Sunday, May 29, 2016

Children in China who climb 2,500 foot cliff to get to school may be given stairs

Children in China who climb 2,500 foot cliff to get to school may be given stairs

Government officials are said to be assessing the area for safer access options, after images of the children's journey were shared worldwide
A group of children in who climb 2,500 feet (762 metres) up a mountain to get to school in China may finally be given stairs. 
The 15 schoolchildren use a precarious bamboo ladder to scale a sheer cliff face once every two weeks in order to get to the village in Zhaojue county, southwest China, where they are educated. 
The ladder is currently the only means of access to the village and is used by 72 families who live in the rural area.
Images of the 6-15 year-olds climbing the ladder appeared online in recent days, prompting the local Liangshan prefectural government to announce plans for a set of steel stairs to be built to help the children until a safer, long-term solution can be found.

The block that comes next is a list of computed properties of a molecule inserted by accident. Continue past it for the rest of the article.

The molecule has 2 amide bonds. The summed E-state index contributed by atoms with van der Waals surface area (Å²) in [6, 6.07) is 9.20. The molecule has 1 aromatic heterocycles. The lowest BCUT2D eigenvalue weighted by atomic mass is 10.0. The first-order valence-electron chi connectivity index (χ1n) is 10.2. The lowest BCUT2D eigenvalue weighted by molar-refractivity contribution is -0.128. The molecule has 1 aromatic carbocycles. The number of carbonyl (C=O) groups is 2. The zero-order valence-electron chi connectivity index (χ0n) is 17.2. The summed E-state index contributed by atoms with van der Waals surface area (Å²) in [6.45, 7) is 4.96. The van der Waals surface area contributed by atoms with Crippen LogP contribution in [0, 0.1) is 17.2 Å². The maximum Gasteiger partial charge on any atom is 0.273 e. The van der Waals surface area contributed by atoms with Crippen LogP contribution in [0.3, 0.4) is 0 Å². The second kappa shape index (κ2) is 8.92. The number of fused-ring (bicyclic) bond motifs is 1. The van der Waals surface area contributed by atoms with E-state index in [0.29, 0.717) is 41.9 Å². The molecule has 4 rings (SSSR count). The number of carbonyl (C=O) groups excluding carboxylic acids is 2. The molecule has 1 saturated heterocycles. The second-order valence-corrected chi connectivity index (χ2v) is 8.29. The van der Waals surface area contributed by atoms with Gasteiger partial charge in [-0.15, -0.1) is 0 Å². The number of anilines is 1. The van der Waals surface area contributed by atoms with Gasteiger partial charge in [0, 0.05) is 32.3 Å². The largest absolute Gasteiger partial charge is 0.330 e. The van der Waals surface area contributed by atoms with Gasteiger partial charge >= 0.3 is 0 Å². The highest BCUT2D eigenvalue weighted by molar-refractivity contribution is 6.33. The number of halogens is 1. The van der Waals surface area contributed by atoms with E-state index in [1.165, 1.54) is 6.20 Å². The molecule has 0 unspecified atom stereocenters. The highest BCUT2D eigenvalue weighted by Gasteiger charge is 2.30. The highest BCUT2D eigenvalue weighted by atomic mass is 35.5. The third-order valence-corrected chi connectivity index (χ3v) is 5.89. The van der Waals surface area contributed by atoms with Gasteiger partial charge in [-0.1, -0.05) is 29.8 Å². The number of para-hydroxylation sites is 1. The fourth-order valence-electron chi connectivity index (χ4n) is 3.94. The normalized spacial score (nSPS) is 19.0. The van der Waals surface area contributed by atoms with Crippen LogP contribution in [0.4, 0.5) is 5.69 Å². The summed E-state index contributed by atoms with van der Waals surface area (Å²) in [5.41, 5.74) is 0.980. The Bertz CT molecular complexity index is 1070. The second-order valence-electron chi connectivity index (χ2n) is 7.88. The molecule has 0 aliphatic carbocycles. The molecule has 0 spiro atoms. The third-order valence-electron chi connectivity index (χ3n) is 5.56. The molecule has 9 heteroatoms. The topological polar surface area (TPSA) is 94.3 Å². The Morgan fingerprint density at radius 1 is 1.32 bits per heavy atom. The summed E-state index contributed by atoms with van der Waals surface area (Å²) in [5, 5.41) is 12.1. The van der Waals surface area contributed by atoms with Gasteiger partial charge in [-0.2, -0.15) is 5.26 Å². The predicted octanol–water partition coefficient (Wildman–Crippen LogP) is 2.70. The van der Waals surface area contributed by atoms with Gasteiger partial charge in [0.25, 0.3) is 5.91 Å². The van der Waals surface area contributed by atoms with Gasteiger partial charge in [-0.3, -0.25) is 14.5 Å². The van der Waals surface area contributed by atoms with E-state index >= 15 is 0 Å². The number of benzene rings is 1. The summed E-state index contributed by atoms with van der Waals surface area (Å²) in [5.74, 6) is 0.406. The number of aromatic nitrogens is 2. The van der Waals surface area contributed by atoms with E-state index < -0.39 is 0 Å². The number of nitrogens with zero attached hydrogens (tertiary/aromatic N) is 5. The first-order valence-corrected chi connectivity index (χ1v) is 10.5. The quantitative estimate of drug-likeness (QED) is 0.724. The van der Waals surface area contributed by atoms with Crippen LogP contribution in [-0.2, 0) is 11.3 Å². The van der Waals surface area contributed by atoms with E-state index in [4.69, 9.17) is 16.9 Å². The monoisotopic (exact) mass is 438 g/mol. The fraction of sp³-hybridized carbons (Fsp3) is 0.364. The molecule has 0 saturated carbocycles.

In a news release, local residents were quoted as saying that in addition to the safety issue, the ladder-only access exposed villagers to exploitation since traders knew they would be unable to carry unsold produce back up the cliff after making the journey to sell goods.
The residents are members of the Yi minority group in Sichuan province and subsist mainly by farming potatoes, walnuts and chili peppers.
County Communist Party Secretary, General Jikejingsong said the authorities’ main concern was improving transport for trade. 
“The most important issue at hand is to solve the transport issue. That will allow us to make larger-scale plans about opening up the economy and looking for opportunities in tourism,” he was quoted as saying.
A team of 50 officials from the Zhaojue country government travelled to the area on Wednesday after images of the children climbing the 17 separate ladders gained global media attention.
The Global Times reported that government officials were in the process of assessing safer alternatives to the ladder, including potential construction of a road to connect the village, despite being disproportionately expensive for the impoverished region.
Many of China's poorest inhabitants are from long-marginalized minority groups or are farmers and herders living in the mountainous southwest, where rope bridges, aerial runways, canoes and cliff-side ladders are often used to as a means of transport connection.